Twenty two per cent of voters in Vancouver voted Conservative and deserve to have one of five Vancouver MPs elected, Fair Vote said. Similarly in Montreal, 15 per cent voted Tory and should have elected three of 18 Montreal-area MPs. Meanwhile, Fair Vote said that in Canada's largest city, 24 per cent voted Conservative and the party should have elected five of Toronto's 22 MPs (Vongdouangchanh).
These statistics are compelling.
If it's such an excellent system, what are the reasons why the PR system hasn't caught on earlier, in Canada? First, not many Canadians are familiar with the system, and there is still the general sense of apathy that has plagued voting in general. In addition, the media, for the most part, has panned the issue (Mullins). There is also a general natural fear of change.
However, in the end, change is exactly what the country needs. Although the percentage of voters vs. The overall population is not as drastic of a decline, the percentage of voters in comparison to simply registered voters is disturbingly low. Although not a unique situation for countries to be in, Canada's voter turnout is significantly lower than many countries, especially European countries. and, the reasons for this are varied. There is a general distrust of politicians and the government in general. In addition, voters often reported feeling that their vote simply didn't count due to unbeatable party dominance. Lastly, there was a general lack of interest that has carried over from before the primary decline that has only worsened the sense of apathy for Canadian voters. and, although younger voters are one of the demographics to most sharply decline, there reasons for not voting are very similar to their older peers including: not feeling like their vote matters.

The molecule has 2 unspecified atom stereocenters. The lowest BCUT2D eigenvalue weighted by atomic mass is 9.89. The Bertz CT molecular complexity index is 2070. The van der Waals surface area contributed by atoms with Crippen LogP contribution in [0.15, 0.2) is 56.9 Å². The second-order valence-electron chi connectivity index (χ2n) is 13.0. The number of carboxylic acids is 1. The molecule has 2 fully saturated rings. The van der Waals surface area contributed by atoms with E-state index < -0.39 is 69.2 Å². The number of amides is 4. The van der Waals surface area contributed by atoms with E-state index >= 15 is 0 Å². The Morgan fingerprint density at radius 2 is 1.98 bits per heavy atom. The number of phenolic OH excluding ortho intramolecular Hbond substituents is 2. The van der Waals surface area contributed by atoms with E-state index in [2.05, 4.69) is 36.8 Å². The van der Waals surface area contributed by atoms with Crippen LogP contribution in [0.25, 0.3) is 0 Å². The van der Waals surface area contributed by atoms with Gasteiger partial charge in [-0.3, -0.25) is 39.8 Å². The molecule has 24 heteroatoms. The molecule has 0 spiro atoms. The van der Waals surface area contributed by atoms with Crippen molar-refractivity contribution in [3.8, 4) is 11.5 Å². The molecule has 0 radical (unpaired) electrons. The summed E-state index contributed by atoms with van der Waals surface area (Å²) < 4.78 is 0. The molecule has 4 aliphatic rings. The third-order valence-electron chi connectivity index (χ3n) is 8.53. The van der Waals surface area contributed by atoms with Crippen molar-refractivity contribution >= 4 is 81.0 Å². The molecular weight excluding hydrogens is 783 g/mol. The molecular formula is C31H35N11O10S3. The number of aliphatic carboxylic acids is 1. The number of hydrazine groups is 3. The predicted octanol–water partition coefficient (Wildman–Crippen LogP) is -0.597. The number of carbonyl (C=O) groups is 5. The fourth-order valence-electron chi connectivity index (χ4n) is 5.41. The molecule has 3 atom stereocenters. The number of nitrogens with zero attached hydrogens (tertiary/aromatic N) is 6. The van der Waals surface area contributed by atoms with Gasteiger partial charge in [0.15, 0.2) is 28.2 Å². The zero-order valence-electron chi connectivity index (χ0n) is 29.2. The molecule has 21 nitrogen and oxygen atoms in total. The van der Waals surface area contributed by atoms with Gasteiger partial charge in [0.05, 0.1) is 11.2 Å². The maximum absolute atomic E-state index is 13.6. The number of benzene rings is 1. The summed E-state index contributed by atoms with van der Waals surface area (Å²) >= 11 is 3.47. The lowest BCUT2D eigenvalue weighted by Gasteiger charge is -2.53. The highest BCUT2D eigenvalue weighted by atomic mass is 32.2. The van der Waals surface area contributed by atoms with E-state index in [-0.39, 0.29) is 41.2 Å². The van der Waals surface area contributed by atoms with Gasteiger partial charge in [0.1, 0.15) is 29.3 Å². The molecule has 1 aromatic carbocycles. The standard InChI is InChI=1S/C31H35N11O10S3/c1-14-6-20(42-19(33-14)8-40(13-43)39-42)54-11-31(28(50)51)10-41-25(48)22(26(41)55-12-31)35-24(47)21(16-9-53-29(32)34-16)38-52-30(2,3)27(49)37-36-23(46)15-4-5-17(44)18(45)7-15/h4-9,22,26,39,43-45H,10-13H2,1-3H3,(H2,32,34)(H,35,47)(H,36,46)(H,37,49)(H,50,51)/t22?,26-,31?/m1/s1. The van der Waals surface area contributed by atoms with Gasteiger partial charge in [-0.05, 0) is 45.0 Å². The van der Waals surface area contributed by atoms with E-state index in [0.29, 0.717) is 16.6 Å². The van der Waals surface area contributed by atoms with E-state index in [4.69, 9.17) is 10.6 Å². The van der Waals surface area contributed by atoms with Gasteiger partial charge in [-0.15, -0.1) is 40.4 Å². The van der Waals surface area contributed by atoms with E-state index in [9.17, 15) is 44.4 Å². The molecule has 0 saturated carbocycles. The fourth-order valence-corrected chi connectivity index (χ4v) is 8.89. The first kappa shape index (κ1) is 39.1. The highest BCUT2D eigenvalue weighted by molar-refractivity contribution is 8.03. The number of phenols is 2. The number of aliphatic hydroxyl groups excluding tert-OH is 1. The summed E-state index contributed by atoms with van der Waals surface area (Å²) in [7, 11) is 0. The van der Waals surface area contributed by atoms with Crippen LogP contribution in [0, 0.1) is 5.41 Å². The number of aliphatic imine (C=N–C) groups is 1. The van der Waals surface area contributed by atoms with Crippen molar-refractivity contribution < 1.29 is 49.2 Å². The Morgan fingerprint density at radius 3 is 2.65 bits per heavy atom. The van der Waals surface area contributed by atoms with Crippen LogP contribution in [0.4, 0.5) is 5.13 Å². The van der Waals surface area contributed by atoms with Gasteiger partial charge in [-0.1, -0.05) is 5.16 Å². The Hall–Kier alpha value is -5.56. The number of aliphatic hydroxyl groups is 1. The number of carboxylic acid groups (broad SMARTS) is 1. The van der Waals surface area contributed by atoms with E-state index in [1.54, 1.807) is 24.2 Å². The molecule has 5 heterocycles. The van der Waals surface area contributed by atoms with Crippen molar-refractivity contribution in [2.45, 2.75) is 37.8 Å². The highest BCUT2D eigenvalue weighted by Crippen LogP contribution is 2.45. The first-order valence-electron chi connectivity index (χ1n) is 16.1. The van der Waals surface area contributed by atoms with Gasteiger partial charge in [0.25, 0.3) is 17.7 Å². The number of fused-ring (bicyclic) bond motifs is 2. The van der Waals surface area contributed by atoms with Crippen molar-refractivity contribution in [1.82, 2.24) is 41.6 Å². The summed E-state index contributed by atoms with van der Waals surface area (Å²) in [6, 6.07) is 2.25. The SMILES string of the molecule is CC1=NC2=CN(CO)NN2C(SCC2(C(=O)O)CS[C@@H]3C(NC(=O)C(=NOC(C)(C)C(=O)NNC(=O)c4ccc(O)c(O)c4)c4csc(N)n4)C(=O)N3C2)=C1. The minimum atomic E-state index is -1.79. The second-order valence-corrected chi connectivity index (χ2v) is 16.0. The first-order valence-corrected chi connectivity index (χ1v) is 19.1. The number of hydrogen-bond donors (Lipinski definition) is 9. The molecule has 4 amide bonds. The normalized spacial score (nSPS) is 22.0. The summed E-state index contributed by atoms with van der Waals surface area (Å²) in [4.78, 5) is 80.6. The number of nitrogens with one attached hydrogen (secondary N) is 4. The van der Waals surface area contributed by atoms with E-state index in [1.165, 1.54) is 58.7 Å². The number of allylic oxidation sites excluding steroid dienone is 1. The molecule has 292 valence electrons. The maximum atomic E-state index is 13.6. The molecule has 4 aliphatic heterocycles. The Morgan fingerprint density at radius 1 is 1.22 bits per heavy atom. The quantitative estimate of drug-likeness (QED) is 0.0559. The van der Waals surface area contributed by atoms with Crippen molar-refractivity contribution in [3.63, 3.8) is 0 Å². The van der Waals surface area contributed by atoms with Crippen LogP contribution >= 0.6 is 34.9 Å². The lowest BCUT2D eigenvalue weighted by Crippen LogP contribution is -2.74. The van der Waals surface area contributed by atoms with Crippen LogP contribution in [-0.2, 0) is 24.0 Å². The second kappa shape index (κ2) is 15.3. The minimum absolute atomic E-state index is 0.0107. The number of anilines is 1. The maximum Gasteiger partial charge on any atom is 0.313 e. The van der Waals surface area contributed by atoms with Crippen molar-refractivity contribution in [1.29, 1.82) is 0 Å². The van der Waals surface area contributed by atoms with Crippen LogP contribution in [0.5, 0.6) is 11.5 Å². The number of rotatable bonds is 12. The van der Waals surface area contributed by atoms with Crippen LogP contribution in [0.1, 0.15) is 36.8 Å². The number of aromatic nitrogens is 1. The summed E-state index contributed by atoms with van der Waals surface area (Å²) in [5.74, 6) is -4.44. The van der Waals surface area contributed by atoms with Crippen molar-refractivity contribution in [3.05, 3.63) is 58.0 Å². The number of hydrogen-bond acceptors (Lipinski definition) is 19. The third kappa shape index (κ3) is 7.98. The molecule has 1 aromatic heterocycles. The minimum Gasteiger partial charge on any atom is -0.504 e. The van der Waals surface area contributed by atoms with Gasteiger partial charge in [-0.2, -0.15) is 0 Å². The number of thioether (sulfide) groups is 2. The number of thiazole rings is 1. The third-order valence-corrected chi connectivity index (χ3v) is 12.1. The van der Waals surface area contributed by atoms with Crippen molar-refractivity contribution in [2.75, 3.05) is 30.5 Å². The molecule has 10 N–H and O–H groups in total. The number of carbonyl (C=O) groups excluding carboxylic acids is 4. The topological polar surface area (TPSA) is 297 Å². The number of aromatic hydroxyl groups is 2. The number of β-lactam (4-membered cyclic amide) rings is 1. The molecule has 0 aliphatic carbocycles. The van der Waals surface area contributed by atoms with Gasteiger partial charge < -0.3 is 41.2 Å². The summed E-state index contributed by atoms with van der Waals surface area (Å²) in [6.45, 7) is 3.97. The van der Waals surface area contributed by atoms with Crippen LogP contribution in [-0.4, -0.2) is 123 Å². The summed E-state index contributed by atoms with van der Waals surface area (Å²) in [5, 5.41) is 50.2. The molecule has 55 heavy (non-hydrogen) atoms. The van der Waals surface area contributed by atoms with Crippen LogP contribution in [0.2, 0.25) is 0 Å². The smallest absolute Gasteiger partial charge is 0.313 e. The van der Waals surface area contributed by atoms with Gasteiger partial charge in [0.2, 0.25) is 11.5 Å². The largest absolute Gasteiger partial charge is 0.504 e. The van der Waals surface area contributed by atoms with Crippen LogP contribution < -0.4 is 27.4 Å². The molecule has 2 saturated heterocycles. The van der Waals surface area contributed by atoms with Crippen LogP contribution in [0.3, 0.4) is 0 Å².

But, just as the root cause for reduced voter turnout is multi-faceted, the solution is not simple either. Lack of education in the school system has been blamed for low youth voter turnout, as such increased programming in school is one such campaign. Increased door-to-door canvassing has shown positive results in other countries, and as such may be an alternative Canada wishes to pursue. Even providing rewards or treats for voters that turn up at the polls, trinket bribery, is a possibility. However, Canada's best hope for re-engaging declining voters may lie in proportional representation. PR would allow parties to receive representation depending on the percentage of votes they garnered. Gone would be the winner-take-all strategy currently employed. The PR system has the distinct advantage of addressing the challenges of a multi-party system where the winner of an election often doesn't have a majority of voters supporting him or her. and, it allows each individual's vote, even those in a minority party, an opportunity for their vote to truly count. This meaningfulness of the individual vote may be exactly what Canada needs to reinvigorate their voters, and to help provide a truer sense…[continue]